08/12/2015 16:00 GMT | Updated 08/12/2016 05:12 GMT

Police Massaging Crime Records, Says Report

Police are facing fresh allegations of massaging crime records after it emerged that a culture of target-chasing and box-ticking is still rife within forces.

Central performance targets were abolished in 2010 but a damning report has revealed they still exist on a local level.

One officer spoke of a "downward pressure" not to record offences, while there were also claims that crime reports are being re-classified in order to make performance scores look better.

The review found evidence that some managers are reluctant to "let go" of targets, with one constable describing a culture focused on "not being at the bottom of the table". 

Home Secretary Theresa May abolished national targets in 2010 but ordered a review earlier this year amid concerns they were still being pursued locally.

The inquiry, led by Irene Curtis, president of the Police Superintendents' Association of England and Wales, found that most forces have moved away from the use of hard numeric targets.

However, it added: "Target setting, however, appears to be not uncommon at sub-force level by those in supervisory roles."

The inquiry probed all 43 police forces in England and Wales and conducted a survey of officers and staff which received more than 6,000 responses.

Force-wide targets have been imposed for burglary, vehicle crime, robbery and victim services, with many set out in police and crime commissioners' crime plans.

The report also looked into whether they were being set at a "sub-force" level, saying it was clear that "the removal of targets at the top has not necessarily resulted in significant changes in practice further down - counts of arrests, stop-search and intelligence submissions remain basic measures of frontline performance in some forces".

Although there was a commitment to "ethical" crime recording, comments from officers indicated that performance pressures still exist that can result in "less accurate" data being logged.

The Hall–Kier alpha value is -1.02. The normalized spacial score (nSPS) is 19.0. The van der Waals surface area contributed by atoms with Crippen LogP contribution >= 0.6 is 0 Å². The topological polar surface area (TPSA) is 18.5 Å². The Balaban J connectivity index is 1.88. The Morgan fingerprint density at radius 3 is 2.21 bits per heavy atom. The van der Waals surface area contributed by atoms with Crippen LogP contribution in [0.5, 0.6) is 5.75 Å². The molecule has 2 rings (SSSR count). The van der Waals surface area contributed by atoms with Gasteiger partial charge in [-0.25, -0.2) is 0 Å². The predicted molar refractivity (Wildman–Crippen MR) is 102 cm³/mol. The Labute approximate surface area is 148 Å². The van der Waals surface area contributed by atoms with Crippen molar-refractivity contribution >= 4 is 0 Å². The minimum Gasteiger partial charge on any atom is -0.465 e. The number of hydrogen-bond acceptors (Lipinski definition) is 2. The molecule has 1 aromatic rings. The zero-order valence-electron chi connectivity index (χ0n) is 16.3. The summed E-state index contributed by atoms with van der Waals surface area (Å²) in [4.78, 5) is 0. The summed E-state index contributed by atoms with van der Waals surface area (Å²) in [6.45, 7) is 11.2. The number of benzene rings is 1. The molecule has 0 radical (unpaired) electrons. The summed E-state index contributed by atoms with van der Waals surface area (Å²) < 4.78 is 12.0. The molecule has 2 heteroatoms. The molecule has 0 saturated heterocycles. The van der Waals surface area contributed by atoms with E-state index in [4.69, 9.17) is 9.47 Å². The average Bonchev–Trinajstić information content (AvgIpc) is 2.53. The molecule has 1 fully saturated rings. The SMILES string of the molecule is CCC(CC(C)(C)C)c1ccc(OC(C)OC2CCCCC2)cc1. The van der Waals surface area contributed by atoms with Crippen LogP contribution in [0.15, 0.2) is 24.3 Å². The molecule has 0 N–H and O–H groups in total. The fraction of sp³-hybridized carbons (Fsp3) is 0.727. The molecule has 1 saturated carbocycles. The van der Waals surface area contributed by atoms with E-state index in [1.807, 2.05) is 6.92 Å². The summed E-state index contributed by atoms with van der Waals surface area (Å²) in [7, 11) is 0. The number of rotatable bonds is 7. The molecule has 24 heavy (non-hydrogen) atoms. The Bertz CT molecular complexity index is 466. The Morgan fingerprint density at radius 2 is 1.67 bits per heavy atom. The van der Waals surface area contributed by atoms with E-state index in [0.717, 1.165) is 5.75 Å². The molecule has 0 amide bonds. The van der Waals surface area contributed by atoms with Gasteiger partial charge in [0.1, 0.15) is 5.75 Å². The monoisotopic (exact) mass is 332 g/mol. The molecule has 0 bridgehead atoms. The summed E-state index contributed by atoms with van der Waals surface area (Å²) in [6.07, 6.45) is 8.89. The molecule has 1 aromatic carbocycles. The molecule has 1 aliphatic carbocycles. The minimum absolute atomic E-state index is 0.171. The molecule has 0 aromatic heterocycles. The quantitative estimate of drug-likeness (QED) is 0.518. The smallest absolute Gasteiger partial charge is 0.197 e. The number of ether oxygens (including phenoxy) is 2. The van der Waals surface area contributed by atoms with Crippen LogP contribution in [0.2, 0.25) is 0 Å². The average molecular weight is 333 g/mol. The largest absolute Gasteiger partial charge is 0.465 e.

One constable said: "There exists downward pressure not to record crime where possible. A common example is when arresting a shoplifter detained at a store you find them to be in possession of other stolen items. Acquisitive crime managers do not want each offence recording as it increases their crime figures." 

A sergeant said that when crime reduction targets are set, the easiest way to reach them is by "not recording that particular category of crime", adding: "It still happens."

Another claimed that "crime management units" are used "to trawl through crime reports and no crime or re-class crime classifications so that the borough/forces performance metrics looks better."

A culture for "chasing numbers" is also said to be creating extra bureaucracy and keeping officers from frontline work.

One sergeant said: "The incessant need to know how much/how many means officers are spending disproportionate amounts of time fabricating these 'results' - or disproportionate amounts of time interrogating databases to give an answer."

There were suggestions that targets remained "hard-wired" with some managers reluctant to let go of them, the report said.

One Pc said: "The culture in our force is all about not being at the bottom of the table, therefore this encourages the cherry picking of jobs to make yourself look good."

There is "widespread misunderstanding" over call handling and response time targets, with some remaining in place even though they were abolished five years ago.

In one incident a victim was "failed" when an officer was interrupted to "ask how long I would be" during a conversation about a domestic incident.

The constable said: "The victim heard this and immediately apologised for wasting our time and wouldn't share anything with us."

Mrs May said targets "distort operational reality" and "reduce police officer discretion".

She added the review "confirms the problems I have long noted with numerical targets: skewing priorities; causing dysfunctional behaviours; and reducing officer discretion."

Ms Curtis said: "It is clear the issue is wider than just the use of targets, and goes to the heart of how performance is both measured and managed within a force."

Questions about the integrity of crime figures were sparked in 2013 when a whistleblower alleged that massaging them to hit targets had become "an ingrained part of policing culture''.

Last year a report found a fifth of crimes could be going unrecorded.